.

Former 'Spider-Man' Musical Director Seeks $300k in Royalties

Julie Taymor claims she has not been paid royalties on ticket sales

June 10, 2011 11:45 AM ET
Julie Taymor with "Spider-Man: Turn Off the Dark" cast members Reeve Carney and Jennifer Damiano.
Julie Taymor with "Spider-Man: Turn Off the Dark" cast members Reeve Carney and Jennifer Damiano.
Bruce Glikas/FilmMagic

Julie Taymor, the former director of Spider-Man: Turn Off the Dark, is seeking an estimated $300,000 in unpaid royalties from the musical's producers. Stage Directors and Choreographers Society, the union representing Taymor, has filed an arbitration claim on her behalf, claiming that the producers have no legal or ethical right to withhold royalties owed to her since she was removed from the project following months of scathing reviews, accidents and delays while the show was in previews.

Choose Rolling Stone's Cover: The Sheepdogs vs. Lelia Broussard. Vote Now!

According to Laura Penn, the executive director of the union, Taymor has only received her original director's fee of $125,000 five years ago and has not been paid royalties on tickets since they went on sale in November. Spider-Man: Turn Off the Dark has made an average of $1 million per week since opening in previews. The show will open officially on June 14th.

To read the new issue of Rolling Stone online, plus the entire RS archive: Click Here

prev
Music Main Next

blog comments powered by Disqus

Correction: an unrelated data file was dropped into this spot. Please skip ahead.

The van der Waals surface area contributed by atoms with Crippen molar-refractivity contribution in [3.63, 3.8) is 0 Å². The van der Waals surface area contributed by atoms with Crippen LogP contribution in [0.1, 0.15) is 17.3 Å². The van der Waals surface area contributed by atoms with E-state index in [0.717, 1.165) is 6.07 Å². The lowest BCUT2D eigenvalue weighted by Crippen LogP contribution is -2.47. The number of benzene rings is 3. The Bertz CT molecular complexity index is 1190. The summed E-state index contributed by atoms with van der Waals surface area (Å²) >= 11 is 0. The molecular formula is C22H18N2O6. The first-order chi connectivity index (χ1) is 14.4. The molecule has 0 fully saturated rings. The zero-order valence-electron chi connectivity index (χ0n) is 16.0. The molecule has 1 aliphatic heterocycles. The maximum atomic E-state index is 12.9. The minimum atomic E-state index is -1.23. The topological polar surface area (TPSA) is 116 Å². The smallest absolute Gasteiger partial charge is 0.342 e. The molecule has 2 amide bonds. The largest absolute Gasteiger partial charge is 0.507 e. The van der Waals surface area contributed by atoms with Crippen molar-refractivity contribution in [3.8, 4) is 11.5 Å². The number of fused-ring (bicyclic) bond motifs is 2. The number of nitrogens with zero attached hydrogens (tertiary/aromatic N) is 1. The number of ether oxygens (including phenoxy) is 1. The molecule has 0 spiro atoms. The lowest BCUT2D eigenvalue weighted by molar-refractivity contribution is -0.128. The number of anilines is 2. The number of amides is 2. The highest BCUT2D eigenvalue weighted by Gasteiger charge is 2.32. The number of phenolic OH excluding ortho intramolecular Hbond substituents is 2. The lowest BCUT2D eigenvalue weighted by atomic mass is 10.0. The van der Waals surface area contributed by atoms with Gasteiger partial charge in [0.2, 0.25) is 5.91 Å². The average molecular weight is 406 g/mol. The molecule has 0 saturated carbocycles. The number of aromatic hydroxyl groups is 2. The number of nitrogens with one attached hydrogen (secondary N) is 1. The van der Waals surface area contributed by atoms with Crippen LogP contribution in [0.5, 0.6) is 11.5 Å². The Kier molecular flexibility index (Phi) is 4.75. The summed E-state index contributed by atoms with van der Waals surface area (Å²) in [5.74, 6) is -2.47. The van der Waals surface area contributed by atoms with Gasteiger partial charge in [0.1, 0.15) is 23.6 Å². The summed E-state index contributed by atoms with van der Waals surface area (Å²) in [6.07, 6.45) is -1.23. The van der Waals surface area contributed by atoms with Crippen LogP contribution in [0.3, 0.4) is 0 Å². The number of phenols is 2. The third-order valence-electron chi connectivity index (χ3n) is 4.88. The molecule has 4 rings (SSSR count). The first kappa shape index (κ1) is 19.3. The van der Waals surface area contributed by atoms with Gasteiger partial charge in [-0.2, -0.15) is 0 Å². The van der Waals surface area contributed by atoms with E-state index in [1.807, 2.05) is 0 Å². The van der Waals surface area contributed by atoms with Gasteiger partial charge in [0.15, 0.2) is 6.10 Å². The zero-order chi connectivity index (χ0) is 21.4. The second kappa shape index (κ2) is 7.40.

Around the Web
Powered By ZergNet
Daily Newsletter

Get the latest RS news in your inbox.

Sign up to receive the Rolling Stone newsletter and special offers from RS and its
marketing partners.

X

We may use your e-mail address to send you the newsletter and offers that may interest you, on behalf of Rolling Stone and its partners. For more information please read our Privacy Policy.

Song Stories

“Vans”

The Pack | 2006

Berkeley, California rappers the Pack made their footwear choice clear in 2006 with the song "Vans." The track caught the attention of Too $hort, who signed them to his imprint. MTV refused to play the video for the song, though, claiming it was essentially a commercial for the product. Rapper Lil' B disagreed. "I didn’t know nobody [at] Vans," he said. "I was just a rapper who wore Vans." Even without MTV's support, Lil' B recognized the impact of the track. "God blessed me with such a revolutionary song… People around my age know who really started a lot of the dressing people are into now."

More Song Stories entries »
 
www.expandtheroom.com